Server apps prompt physical/virtual juggling act

Toronto-based server workload migrator and monitoring vendor PlateSpin jointly hosted a Webinar Wednesday with its Lowell, Massachusetts-based virtualization partner Virtual Iron Software, and shared several of its strategies, which include keeping a stern eye on your data centre’s resources and ensuring the easy portability of different server systems.

John Stetic, senior director of product management for PlateSpin, discussed its workload management solutions, which fall under its two software offerings, PowerRecon and PowerConvert.

The former assembles a workload profile that gauges which resources are used, special applications present, the host name and owner, and the costs involved, said Stetic. “It collates data in a non-invasive way that can be used for analysis,” he said. “It offers visibility of your data centre, of the workloads and resources available, and how well-matched the workloads are to the type of server.”

Workload portability—ensuring that workloads are allocated correctly for optimal data centre consolidation, performance, and cost efficiency—comes into play with the latter offering, PowerConvert. It offers portability between different types of servers, be it physical servers, blades, or virtual environments. “You can also capture an image of the workload and send it out to any environment,” said Stetic.

These solutions work well with one of its virtualization partners, Virtual Iron Software. (PlateSpin’s technology also integrates with products from other vendors, such as the customers of virtualization giant, VMWare.)

Chris Barclay, Virtual Iron Software’s director of product management, labels the company an enterprise server virtualization and management vendor. Its product, which is based on the popular Xen hypervisor, aids businesses in managing their multi-server environments. “There’s often physical and virtual servers in the same environment. You need to balance out your resources and workloads in a diverse environment,” said Barclay.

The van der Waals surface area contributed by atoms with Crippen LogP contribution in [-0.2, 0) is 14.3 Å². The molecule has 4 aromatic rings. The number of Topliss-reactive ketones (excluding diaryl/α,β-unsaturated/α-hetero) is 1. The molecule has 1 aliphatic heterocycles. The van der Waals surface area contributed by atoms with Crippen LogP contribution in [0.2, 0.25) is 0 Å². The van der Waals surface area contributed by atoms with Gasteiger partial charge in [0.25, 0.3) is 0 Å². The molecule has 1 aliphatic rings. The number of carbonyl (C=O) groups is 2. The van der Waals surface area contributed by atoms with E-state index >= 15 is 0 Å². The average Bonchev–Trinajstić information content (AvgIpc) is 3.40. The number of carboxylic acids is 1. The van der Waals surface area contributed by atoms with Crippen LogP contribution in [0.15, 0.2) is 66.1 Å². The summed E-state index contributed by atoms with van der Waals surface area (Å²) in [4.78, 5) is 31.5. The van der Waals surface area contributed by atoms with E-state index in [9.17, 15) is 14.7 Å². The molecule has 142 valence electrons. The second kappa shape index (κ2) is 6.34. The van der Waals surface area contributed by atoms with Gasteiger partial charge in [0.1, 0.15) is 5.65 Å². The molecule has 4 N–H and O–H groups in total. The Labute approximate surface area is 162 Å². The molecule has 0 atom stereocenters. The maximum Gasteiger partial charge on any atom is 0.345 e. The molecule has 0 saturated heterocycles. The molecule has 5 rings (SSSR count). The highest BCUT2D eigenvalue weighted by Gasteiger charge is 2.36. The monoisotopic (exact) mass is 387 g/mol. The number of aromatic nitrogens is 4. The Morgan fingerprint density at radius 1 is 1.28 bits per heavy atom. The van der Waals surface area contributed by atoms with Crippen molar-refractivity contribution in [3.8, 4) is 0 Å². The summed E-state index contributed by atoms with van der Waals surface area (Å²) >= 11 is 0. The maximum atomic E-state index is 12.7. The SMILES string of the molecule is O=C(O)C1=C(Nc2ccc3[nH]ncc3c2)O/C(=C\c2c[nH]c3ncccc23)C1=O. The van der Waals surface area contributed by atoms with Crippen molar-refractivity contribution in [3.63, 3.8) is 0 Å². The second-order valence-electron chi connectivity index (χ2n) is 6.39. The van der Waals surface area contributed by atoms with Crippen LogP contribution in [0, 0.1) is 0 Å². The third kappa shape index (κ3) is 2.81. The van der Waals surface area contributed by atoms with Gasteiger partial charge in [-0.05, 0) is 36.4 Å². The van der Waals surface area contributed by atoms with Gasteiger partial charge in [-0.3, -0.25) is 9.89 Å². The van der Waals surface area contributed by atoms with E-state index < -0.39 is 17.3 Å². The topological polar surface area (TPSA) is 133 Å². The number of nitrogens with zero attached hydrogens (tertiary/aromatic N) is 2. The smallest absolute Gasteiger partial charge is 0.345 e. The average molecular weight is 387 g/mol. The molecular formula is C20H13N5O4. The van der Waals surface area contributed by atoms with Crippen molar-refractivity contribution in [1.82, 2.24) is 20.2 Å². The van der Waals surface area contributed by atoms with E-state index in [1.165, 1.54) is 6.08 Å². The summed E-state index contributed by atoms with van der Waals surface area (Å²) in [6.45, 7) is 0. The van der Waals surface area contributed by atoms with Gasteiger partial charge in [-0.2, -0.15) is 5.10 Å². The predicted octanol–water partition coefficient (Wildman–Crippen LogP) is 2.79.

Without undertaking such a balancing, he said, data centres run the risk of mangling their potential. Said Barclay: “With a large resource supply, if you underutilize it, there’s wastage. But if it’s overutilized, there’s risk.”

Virtual Iron offers an easy-to-use Web-based interface, and live provisioning, which allows the data centre administrator to work without having to take the server offline, according to Barclay. An enterprise-class management program offers virtual service management capabilities.

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If you have to update the hardware, cloning the images of the workloads out into a virtual snapshot allows the admin to work without taking it offline, which is especially helpful during patch management, said Barclay.

These live images can also be used to move content around onto different hardware. “You can basically restart your virtual machine in any environment,” said Stetic. This comes in handy if one’s hardware goes down. And, if it did, the PlateSpin products have built-in data recovery properties to retrieve the information.

PlateSpin’s solutions are generally implemented by value-added resellers (VARs), who install (or advise the customer to implement) PlateSpin’s set-up for optimal server performance. The company has seen success, said Stetic, due to the popularity of mixed server environments, and the increasing demand for portability between them.

PlateSpin’s typical process, executed by the VARs or the customers, involves inventorying the data centre holdings and collecting it centrally. This is an especially important step for not only those who are new to virtualization (and need to know what they’re getting into, and where in the data centre would be the best fit), but for long-term care of one’s server holdings, which can be monitored by PowerRecon.

Said Stetic: “When switching to a shared resource environment, you need to see what the cost allocations are, and application visibility. It’s easy to get new workloads online, and that can create virtual machine sprawl, so it’s important to know what the costs are (and whether the workloads are allocated accordingly).” The program will also provide chargeback and reporting capability to aid in this.

Once the servers and their output have been well-documented, the implementation begins, which is eased by a user-friendly install (and, if the customer doesn’t find it a good fit, an easy uninstall, too) with easy transfers of workloads among machines. “You have to right-size your resource allocation for optimal configuration,” said Stetic.

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